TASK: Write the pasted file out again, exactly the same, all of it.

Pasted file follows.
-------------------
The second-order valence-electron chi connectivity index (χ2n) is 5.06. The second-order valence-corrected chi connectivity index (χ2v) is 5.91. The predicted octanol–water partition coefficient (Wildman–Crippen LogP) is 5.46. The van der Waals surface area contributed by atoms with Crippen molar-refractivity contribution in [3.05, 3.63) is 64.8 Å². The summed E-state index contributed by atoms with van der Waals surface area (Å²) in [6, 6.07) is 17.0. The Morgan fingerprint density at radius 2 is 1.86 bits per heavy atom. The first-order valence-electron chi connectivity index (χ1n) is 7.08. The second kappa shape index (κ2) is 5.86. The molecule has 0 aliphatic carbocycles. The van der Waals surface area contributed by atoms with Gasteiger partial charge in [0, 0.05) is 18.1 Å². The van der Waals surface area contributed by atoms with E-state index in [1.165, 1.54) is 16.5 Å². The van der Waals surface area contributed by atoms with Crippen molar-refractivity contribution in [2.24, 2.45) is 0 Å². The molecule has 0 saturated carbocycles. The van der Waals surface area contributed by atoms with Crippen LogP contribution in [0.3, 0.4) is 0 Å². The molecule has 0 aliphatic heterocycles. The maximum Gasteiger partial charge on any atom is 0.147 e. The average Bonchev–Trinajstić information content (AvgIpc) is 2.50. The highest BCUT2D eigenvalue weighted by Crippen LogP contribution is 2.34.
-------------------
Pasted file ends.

The second-order valence-electron chi connectivity index (χ2n) is 5.06. The second-order valence-corrected chi connectivity index (χ2v) is 5.91. The predicted octanol–water partition coefficient (Wildman–Crippen LogP) is 5.46. The van der Waals surface area contributed by atoms with Crippen molar-refractivity contribution in [3.05, 3.63) is 64.8 Å². The summed E-state index contributed by atoms with van der Waals surface area (Å²) in [6, 6.07) is 17.0. The Morgan fingerprint density at radius 2 is 1.86 bits per heavy atom. The first-order valence-electron chi connectivity index (χ1n) is 7.08. The second kappa shape index (κ2) is 5.86. The molecule has 0 aliphatic carbocycles. The van der Waals surface area contributed by atoms with Gasteiger partial charge in [0, 0.05) is 18.1 Å². The van der Waals surface area contributed by atoms with E-state index in [1.165, 1.54) is 16.5 Å². The van der Waals surface area contributed by atoms with Crippen molar-refractivity contribution in [2.24, 2.45) is 0 Å². The molecule has 0 saturated carbocycles. The van der Waals surface area contributed by atoms with Crippen LogP contribution in [0.3, 0.4) is 0 Å². The molecule has 0 aliphatic heterocycles. The maximum Gasteiger partial charge on any atom is 0.147 e. The average Bonchev–Trinajstić information content (AvgIpc) is 2.50. The highest BCUT2D eigenvalue weighted by Crippen LogP contribution is 2.34.